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Uplands estate's subdivision application could be a first for the tony Oak Bay neighbourhood as housing pressures mount

An aerial view of 3275 Upper Terrace, depicting the approximate property line (in blue) of the 1.15-acre parcel, and a potential new lot line of a subdivided parcel (in orange), not to-scale. If approved, the subdivision could be the first successful land carve-out in Uplands' modern history, and perhaps ever. The applicant has proposed turning the lots into four units of housing.  Citified.ca/Google

Uplands estate's subdivision application could be a first for the tony Oak Bay neighbourhood as housing pressures mount
Mike Kozakowski, Citified.ca
There’s a first time for everything.
 
Thanks to new Provincial regulations and changing attitudes towards infill housing even in Victoria's most established traditional neighbourhoods, one Uplands home could turn into several.
 
 
Bruce Courtnall, brother to ex-NHL players Geoff and Russ Courtnall, could have a power play opportunity to secure a historic subdivision of a 1.15-acre residential property the former financial advisor and present-day realtor owns at 3275 Upper Terrace in Oak Bay, which stretches through to Midland Road.
 
An application by Courtnall and Novus Properties has gone before the District of Oak Bay seeking a rezoning in order to divide the Upper Terrace lot – a flat parcel with a home dating to the 1950s fronting Upper Terrace – and amend the Official Community Plan to permit an increase in density, something the area’s OCP has historically frowned upon.
 
The applicant’s plan envisions a new single-family-house on a subdivided lot with a secondary suite, along Midland Road. The existing home on Upper Terrace, according to the applicant, would be upgraded, and a secondary rental suite added. This would equal four units of housing on land where presently one unit is situated.
 
Planning staff did note, however, that new Provincial rules known as Bill 44 or as the Small-Scale Multi-Unit Housing program (SSMUH), will allow an applicant to pursue development of up to four residential units where single-family-zoning exists. The density post-subdivision, theoretically, and on a similarly sized lot, could create two strata-titled duplex residences, or four strata-titled single-family homes, and all within the new redevelopment framework.
 
The total unit count could therefore total six homes on such a lot, two within a modernized and upgraded existing home with a rental suite, and four additional new units in a split-out parcel. Going even further, a full redevelopment scenario replacing an existing house could yield eight new homes across two properties once subdivided under the spirit of SSMUH.
 
The latter, of course, would only apply if an applicant sought to maximize available density. As per the application for 3275 Upper Terrace, only two units of housing are planned in a new home, and a secondary suite added to an existing home.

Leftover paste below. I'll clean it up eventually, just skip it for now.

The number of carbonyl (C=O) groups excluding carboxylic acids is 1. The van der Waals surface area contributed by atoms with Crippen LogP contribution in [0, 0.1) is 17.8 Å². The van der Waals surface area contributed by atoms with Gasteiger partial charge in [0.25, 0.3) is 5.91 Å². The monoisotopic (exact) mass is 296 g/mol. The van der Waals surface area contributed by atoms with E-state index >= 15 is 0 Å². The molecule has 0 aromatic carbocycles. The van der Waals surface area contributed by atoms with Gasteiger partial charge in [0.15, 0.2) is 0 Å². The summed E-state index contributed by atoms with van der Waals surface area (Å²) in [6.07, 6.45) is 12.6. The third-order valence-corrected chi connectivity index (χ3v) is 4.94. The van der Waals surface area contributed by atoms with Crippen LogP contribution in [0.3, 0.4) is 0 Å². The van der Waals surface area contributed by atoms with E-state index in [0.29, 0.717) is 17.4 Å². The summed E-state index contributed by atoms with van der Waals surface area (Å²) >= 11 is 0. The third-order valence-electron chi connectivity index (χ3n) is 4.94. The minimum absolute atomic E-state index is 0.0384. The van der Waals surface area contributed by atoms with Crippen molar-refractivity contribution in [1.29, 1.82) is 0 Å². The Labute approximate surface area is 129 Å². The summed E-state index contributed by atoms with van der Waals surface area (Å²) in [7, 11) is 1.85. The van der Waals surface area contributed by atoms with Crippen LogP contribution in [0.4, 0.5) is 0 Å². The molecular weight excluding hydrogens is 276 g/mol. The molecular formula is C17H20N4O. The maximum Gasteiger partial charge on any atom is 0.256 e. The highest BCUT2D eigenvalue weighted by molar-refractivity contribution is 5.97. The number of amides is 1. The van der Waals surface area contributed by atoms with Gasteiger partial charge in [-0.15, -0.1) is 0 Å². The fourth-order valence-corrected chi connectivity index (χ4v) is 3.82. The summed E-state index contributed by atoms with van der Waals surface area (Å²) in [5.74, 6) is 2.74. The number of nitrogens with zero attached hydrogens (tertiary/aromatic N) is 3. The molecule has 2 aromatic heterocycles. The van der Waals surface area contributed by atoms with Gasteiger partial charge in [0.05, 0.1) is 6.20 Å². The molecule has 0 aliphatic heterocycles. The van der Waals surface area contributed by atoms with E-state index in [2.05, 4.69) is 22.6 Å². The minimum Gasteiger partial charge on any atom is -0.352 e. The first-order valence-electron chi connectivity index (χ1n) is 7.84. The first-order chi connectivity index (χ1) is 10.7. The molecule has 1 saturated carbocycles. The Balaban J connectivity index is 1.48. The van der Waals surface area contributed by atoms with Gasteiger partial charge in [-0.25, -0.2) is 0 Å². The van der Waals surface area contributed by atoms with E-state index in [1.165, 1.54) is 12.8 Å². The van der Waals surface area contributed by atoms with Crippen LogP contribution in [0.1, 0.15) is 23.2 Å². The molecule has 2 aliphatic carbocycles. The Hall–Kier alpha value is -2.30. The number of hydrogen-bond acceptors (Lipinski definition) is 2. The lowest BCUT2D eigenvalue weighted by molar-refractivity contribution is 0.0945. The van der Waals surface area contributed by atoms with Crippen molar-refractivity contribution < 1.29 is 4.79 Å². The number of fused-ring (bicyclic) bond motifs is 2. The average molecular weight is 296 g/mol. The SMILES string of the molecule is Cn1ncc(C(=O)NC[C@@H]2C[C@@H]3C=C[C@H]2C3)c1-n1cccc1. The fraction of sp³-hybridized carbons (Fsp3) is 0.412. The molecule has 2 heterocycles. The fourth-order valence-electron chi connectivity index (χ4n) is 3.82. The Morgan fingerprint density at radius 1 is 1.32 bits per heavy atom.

Subdivisions in the Uplands are so rare that no modern records of a successful application exist, according to planning staff. It is conceivable, that should the applicant be successful in securing a subdivision of 3275 Upper Terrace, other homeowners along the block and in the neighbourhood, particularly those with expansive properties of an acre or more, may be motivated to follow suit.
 
Such a turn of events would be a welcome change on Oak Bay’s housing front, in light of housing pressures faced in the Capital Region, and the Province’s expectation that Oak Bay deliver nearly 600 units of new housing by the end of the decade. 
 
The District is also moving towards significant infrastructure upgrades that will put high cost pressures on residents, costs that would be dampened by additional housing density helping pay for the work.
 
 
Uplands, it should be noted, is a National Historic Site. While the designation carries prominence, it is not restrictive as other designations may be, and is considered “honorific,” with an OCP that intends to protect its “park-like setting,” as expressed in planning documents. Uplands was designed by landscape architect John Olmstead of Olmstead Brothers, a firm that is most notable for designs of US parks, post-secondary campuses and legislative precincts.
 
Subdividing larger Uplands parcels will not create a unique change insofar as the make-up and aesthetic of Uplands is concerned, as most lots are of the Courtnall subdivision application's size, or even smaller, than what is proposed for 3275 Upper Terrace.
 
Oak Bay’s new housing journey has been tumultuous for decades, with a low degree of housing starts across the municipality, and headline-making rejections, the most infamous of which saw a 15-unit condominium proposal turned down by elected officials in the spring of 2022 despite its location in between two larger multi-unit buildings. Oak Bay council, following pressure from the Province, would eventually overturn the rejection and greenlight the project as housing quotas loomed.
 
Since the introduction of housing quotas, Oak Bay has made efforts to pursue a more robust housing delivery strategy, a move that for the first time ever, could see large Uplands estates carved out into smaller lots, and perhaps, even into small-scale multi-unit housing projects. C
 
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